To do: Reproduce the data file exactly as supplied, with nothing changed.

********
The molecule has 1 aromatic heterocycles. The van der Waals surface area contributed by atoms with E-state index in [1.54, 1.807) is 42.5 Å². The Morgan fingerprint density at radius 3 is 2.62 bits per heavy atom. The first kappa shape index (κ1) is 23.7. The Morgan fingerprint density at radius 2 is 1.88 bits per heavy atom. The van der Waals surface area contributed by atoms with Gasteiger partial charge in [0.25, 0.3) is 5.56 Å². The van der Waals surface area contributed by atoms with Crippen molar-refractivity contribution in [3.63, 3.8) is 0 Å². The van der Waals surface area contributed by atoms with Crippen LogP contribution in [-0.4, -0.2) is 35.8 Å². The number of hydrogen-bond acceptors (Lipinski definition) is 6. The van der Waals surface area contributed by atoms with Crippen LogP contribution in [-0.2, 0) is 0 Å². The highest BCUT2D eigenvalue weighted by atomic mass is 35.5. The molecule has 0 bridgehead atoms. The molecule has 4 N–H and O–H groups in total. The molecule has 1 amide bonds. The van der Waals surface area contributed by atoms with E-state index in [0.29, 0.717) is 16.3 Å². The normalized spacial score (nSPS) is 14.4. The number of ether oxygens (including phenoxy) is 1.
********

The molecule has 1 aromatic heterocycles. The van der Waals surface area contributed by atoms with E-state index in [1.54, 1.807) is 42.5 Å². The Morgan fingerprint density at radius 3 is 2.62 bits per heavy atom. The first kappa shape index (κ1) is 23.7. The Morgan fingerprint density at radius 2 is 1.88 bits per heavy atom. The van der Waals surface area contributed by atoms with Gasteiger partial charge in [0.25, 0.3) is 5.56 Å². The van der Waals surface area contributed by atoms with Crippen molar-refractivity contribution in [3.63, 3.8) is 0 Å². The van der Waals surface area contributed by atoms with Crippen LogP contribution in [-0.4, -0.2) is 35.8 Å². The number of hydrogen-bond acceptors (Lipinski definition) is 6. The van der Waals surface area contributed by atoms with Crippen LogP contribution in [-0.2, 0) is 0 Å². The highest BCUT2D eigenvalue weighted by atomic mass is 35.5. The molecule has 0 bridgehead atoms. The molecule has 4 N–H and O–H groups in total. The molecule has 1 amide bonds. The van der Waals surface area contributed by atoms with E-state index in [0.29, 0.717) is 16.3 Å². The normalized spacial score (nSPS) is 14.4. The number of ether oxygens (including phenoxy) is 1.